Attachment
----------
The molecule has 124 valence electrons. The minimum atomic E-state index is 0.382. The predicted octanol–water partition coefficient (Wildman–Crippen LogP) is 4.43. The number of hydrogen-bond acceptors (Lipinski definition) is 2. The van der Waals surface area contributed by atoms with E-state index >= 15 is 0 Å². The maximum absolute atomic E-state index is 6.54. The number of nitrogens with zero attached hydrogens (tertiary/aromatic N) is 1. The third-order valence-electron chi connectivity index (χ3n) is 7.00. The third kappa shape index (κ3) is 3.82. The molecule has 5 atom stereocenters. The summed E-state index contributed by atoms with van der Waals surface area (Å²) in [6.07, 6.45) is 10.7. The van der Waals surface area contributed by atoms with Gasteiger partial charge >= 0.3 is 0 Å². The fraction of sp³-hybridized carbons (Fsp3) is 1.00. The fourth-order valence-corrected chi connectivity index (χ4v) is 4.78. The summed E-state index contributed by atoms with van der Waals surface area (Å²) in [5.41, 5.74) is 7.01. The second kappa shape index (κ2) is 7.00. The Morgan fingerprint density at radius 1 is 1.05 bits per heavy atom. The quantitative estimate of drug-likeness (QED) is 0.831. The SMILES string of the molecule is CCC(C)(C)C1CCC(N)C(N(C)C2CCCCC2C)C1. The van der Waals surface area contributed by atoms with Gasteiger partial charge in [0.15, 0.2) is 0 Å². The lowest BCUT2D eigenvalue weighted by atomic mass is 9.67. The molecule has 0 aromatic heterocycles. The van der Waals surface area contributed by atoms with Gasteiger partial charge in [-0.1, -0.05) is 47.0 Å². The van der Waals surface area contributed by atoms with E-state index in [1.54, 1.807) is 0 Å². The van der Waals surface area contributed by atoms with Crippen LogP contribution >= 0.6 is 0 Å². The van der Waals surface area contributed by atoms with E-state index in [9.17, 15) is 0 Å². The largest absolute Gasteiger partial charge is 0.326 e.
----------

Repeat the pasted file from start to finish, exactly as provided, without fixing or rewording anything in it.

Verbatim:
The molecule has 124 valence electrons. The minimum atomic E-state index is 0.382. The predicted octanol–water partition coefficient (Wildman–Crippen LogP) is 4.43. The number of hydrogen-bond acceptors (Lipinski definition) is 2. The van der Waals surface area contributed by atoms with E-state index >= 15 is 0 Å². The maximum absolute atomic E-state index is 6.54. The number of nitrogens with zero attached hydrogens (tertiary/aromatic N) is 1. The third-order valence-electron chi connectivity index (χ3n) is 7.00. The third kappa shape index (κ3) is 3.82. The molecule has 5 atom stereocenters. The summed E-state index contributed by atoms with van der Waals surface area (Å²) in [6.07, 6.45) is 10.7. The van der Waals surface area contributed by atoms with Gasteiger partial charge >= 0.3 is 0 Å². The fraction of sp³-hybridized carbons (Fsp3) is 1.00. The fourth-order valence-corrected chi connectivity index (χ4v) is 4.78. The summed E-state index contributed by atoms with van der Waals surface area (Å²) in [5.41, 5.74) is 7.01. The second kappa shape index (κ2) is 7.00. The Morgan fingerprint density at radius 1 is 1.05 bits per heavy atom. The quantitative estimate of drug-likeness (QED) is 0.831. The SMILES string of the molecule is CCC(C)(C)C1CCC(N)C(N(C)C2CCCCC2C)C1. The van der Waals surface area contributed by atoms with Gasteiger partial charge in [0.15, 0.2) is 0 Å². The lowest BCUT2D eigenvalue weighted by atomic mass is 9.67. The molecule has 0 aromatic heterocycles. The van der Waals surface area contributed by atoms with Gasteiger partial charge in [-0.1, -0.05) is 47.0 Å². The van der Waals surface area contributed by atoms with E-state index in [1.54, 1.807) is 0 Å². The van der Waals surface area contributed by atoms with Crippen LogP contribution >= 0.6 is 0 Å². The van der Waals surface area contributed by atoms with E-state index in [9.17, 15) is 0 Å². The largest absolute Gasteiger partial charge is 0.326 e.